Certainly, blogs need to do more than merely point.

Finally, Beckett says that here in America, we might still be hung up on a difference between bloggers and journalists. I wasn’t aware.

In the States I am amazed that there is a still a debate about bloggers v journalists. In the UK we appear to have moved on from that rather sterile argument, although our blogosphere does not have the power of the American versions.

Beckett calls the argument sterile because it is clear that if blog content is bogus, people won’t read. Conversely, if content is good and the copy is lyrical then readership follows, no matter who you are. (This logic may apply more to the act of reading more than, say, watching cable news where nonsense seems to dominate.)


You heard it here first folks. Uniche, meaning the required combination of niche subject matter and unique content, might be the tricky combination required by bloggers to survive remain relevant in the future. It’s not merely good enough to have your own area, you have to deal with its issues with fresh information and shower it over readers in timely, tasty morsels.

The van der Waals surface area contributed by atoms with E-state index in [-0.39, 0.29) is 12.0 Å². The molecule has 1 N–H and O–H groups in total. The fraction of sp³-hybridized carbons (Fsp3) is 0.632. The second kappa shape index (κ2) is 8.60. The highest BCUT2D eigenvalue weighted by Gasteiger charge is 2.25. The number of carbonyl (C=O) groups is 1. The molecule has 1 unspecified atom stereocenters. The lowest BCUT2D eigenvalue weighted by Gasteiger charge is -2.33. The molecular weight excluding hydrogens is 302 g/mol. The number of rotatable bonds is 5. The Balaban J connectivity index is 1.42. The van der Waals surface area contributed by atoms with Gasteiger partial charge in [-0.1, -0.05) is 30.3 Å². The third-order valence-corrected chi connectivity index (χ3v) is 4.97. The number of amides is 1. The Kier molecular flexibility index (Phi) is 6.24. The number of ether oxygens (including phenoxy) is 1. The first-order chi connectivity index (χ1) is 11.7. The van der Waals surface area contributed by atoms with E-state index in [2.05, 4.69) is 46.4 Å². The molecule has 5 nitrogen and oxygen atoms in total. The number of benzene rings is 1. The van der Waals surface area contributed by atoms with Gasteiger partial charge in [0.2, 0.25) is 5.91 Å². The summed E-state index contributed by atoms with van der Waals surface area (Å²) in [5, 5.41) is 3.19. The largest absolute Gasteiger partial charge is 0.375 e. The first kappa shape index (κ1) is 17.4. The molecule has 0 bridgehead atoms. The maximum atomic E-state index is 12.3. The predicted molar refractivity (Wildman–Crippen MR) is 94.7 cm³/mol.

Whadd’ya reckon? Uniche? Does the wordplay work?

Uniche. Also the feminine plural of unico:

Adjective: unico m. (f. unica, m plural unici, f plural uniche)
1. only, sole, one, single
2. unique, unparalleled, unequalled


Incidentally, one of the longlisted blogs for the 2011 Orwell Blog Prize is Ben’s Prison Blog. “The only blog by a serving British prisoner,” as claimed by author Ben Gunn, looks “stupidity and ignorance in the eye whilst attempting to inject some neurons into the criminological debate.”

I wrote about Gunn’s position as a pioneer incarcerated blogger a couple of years ago when one of his letters containing content deemed by the prison governor as “interesting enough to be published on the internet” was intercepted and not delivered. (More here)

I was recently asked to propose a blogging workshop for photography students. It pushed me to think why blogs should be written and why they should be read.

Blogging tools have developed concurrently with the social media platforms that have permitted our shared glut of imagery. Writers in general have provided context to images for a long time, but I reason bloggers are a new front line in the expanded process.

Here are my thoughts.


The flow of images through our daily lives increases at exponential speeds. Social media, photo-sharing sites with essentially unlimited storage and mobile hardware have created this sprawling (and it could be said, suffocating) visual superstructure.

At 60 billion photos, Facebook has a larger photo collection than any other site on the web. By comparison, Photobucket hosts 8 billion, Picasa 7 billion and Flickr 5 billion. Facebook’s photo data as an infographic.